International hospitality from Iceland to Bosnia
Three stops later at Acevedo station, transfer to Line K, the first of Medellín's Metrocables. Take care not to follow the crowd through the metro exit gates or you will have to buy another ticket to re-enter the system. Instead walk to the Line K entrance, wait for an empty car to slowly inch around the terminus bend and step on. If photography is your primary goal, hang back and wait for a car with newer, cleaner windows; older cars with scuffed and defaced windows will defeat even the best photographers.
As the car climbs, the city transforms. Modern, permanent buildings with finished rooftops begin to fade. The structures become shorter, three levels at most, the exteriors comprised of bare cinderblocks and the roofs of simple corrugated tin. Likewise, the streets begin wide and expertly paved, then deteriorate, becoming narrow and uneven. These are the favelas.
Several fascinating minutes later at Santo Domingo station, the Metrocable's mountaintop terminus, you will see an improvement in the surroundings. A revitalisation has occurred here, anchored by the new Biblioteca España (Library of Spain), an artistic, three-part, irregular structure made of black slate that would likely be the pride of any community, never mind this far-flung, long-suffering neighbourhood.
Linger on the Metrocable platform and snap pictures of the neighbourhood and copious long-shots of Medellín down below. Many locals and expats warn visitors from wandering the favelas, but Santo Domingo is relatively safe.
Reframe or capture missed photo opportunities on the way back down, then retrace your route on the metro, heading back south to San Antonio station, where you will switch to the east-west Line B. The six stops on this branch of the metro travel mostly through business, retail and then residential areas, though the colossal swimming and soccer stadiums break up the monotony.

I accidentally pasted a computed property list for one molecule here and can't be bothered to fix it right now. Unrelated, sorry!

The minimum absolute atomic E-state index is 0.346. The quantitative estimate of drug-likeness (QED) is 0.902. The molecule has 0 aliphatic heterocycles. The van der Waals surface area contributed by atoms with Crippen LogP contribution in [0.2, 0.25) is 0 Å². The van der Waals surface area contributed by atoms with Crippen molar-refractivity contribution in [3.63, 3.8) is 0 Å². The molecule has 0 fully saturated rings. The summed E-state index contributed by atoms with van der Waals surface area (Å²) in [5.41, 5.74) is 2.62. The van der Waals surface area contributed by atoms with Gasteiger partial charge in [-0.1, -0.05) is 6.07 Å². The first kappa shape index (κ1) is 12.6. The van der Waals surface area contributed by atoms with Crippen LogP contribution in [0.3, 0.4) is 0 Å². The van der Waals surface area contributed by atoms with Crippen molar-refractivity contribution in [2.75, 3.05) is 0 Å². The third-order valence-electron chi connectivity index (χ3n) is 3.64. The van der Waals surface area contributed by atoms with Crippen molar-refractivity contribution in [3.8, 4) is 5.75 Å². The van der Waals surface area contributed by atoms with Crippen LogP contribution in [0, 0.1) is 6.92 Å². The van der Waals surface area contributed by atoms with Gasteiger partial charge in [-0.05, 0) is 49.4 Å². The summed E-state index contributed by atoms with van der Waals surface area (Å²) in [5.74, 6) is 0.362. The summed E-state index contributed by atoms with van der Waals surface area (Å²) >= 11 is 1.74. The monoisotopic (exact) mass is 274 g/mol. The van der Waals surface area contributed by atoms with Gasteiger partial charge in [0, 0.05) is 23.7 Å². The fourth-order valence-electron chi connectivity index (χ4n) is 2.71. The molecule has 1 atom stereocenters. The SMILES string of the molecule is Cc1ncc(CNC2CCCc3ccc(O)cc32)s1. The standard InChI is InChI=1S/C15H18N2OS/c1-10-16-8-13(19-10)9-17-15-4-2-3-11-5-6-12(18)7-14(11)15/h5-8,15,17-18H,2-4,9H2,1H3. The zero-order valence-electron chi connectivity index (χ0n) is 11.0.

At San Javier station, six stops from San Antonio, it is time to sidle onto Metrocable Line J, the newer and, at 2.7km in length, the much longer of the two cable car lines. Again, the surroundings begin to change only a few moments after the car begins its ascent. The neighbourhoods on this side are decidedly scruffier, with the poverty far more palpable and unsettling. The homes are built mainly from cinderblocks and corrugated tin, though several shacks appear to have been simply lashed together with whatever material could be salvaged. Streets, when there are any, are narrow and impossibly steep at times.
As some of the slopes were too prohibitively steep to build on, there is also a lot more greenery on this line, and you will rise to much higher points than on Line K. Keep an eye out for small planes gliding down the length of the valley, coming in for a landing at Medellín's domestic airport. Once again, feel free to alight from the Metrocable at La Aurora, the final station, to snap panoramic photos of Medellín, which is now so distant that the city may be smog-obscured.
Finally, descend back into the city at your leisure, knowing that you have now quite literally seen all of Medellín -- in what is arguably one of the biggest bangs for a buck on the planet.